In re the Adoption of PTH

In re the Adoption of PTH, 2015 MT 316 (Nov. 10, 2015) (McGrath, C.J.) (5-0, aff’d)

Issue: (1) Whether the district court erred by giving full faith and credit to the parenting plan and child support order entered by the California court; and (2) whether the district court erred by refusing to terminate Father’s parental rights.

Short Answer: (1) No; and (2) no.


Facts: PTH was born in 2008 to TC, Mother, and RH, Father. The parents divorced and agreed to a parenting plan approved by the county court in California, where they lived. According to the parenting plan, RH was not required to pay any child support. Neither parent has moved to modify the parenting plan or child support provision.

TC moved to Montana in 2010 and married BC, who is the petitioner for adoption in this case. BC petitioned to terminate RH’s parental rights so that BC can adopt PTH. The sole basis for alleging RH is an unfit parent is that he failed to pay child support during the year prior to the filing of the petition.

RH consented to the jurisdiction of the Montana court and asked the court to modify the California parenting plan. The district court bifurcated the parenting plan issue from the adoption petition.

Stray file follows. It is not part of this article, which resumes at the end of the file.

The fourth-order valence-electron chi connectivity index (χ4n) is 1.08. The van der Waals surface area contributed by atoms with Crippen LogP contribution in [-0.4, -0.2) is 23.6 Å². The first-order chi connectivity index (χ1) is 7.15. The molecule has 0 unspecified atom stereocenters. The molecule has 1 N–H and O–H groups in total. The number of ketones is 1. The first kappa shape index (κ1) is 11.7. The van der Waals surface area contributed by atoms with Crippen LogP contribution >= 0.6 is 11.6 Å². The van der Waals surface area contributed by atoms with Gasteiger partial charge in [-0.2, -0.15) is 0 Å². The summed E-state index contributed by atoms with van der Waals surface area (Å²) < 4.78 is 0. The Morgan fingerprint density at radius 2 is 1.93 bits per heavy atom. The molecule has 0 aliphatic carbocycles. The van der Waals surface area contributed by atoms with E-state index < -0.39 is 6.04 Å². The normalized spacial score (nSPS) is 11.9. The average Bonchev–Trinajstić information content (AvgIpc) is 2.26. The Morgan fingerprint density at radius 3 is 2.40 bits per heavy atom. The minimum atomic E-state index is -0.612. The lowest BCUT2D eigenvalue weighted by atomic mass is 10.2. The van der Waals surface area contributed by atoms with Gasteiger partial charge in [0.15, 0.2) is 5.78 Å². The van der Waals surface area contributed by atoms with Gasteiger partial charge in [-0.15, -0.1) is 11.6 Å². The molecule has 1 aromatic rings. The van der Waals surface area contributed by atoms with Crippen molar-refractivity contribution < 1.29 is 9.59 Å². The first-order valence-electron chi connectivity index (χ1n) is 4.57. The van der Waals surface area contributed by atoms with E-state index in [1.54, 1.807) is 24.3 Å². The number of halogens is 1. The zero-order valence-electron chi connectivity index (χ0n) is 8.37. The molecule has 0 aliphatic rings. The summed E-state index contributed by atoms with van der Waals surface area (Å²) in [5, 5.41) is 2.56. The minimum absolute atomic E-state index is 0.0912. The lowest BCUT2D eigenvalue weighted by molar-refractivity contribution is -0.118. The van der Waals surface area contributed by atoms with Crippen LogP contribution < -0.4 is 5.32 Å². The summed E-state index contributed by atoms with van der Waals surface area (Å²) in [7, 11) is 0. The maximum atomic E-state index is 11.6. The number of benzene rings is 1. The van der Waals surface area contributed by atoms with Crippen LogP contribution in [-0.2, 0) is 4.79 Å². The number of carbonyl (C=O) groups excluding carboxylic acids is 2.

Procedural Posture & Holding: The district court held a hearing and entered judgment dismissing the petition. It noted that under Montana law, a parent must support his or her child even without a child support order in place, or risk being found unfit for purposes of adoption. However, the court concluded that it was required to give full faith and credit to the the California order releasing RH from having to pay child support, and concluded there were no grounds for finding RH an unfit parent. It then ordered the parties’ child support obligation to be calculated under the Montana Child Support Guidelines. BC appeals, and the Supreme Court affirms.

Reasoning: (1) The U.S. Constitution requires full faith and credit to be given to the judicial proceedings of other states. Montana law requires district courts to enforce child custody orders from another state unless the order has been vacated. The district court properly concluded it was required to recognize the child support order setting RH’s child support obligation at zero.

(2) “Termination of parental rights affects the parent’s fundamental liberty interest, and a decree terminating those rights must be supported by clear and convincing evidence. A parent cannot be declared unfit and have his or her child adopted by another person after complying with a court order setting the amount of support due.” ¶ 18.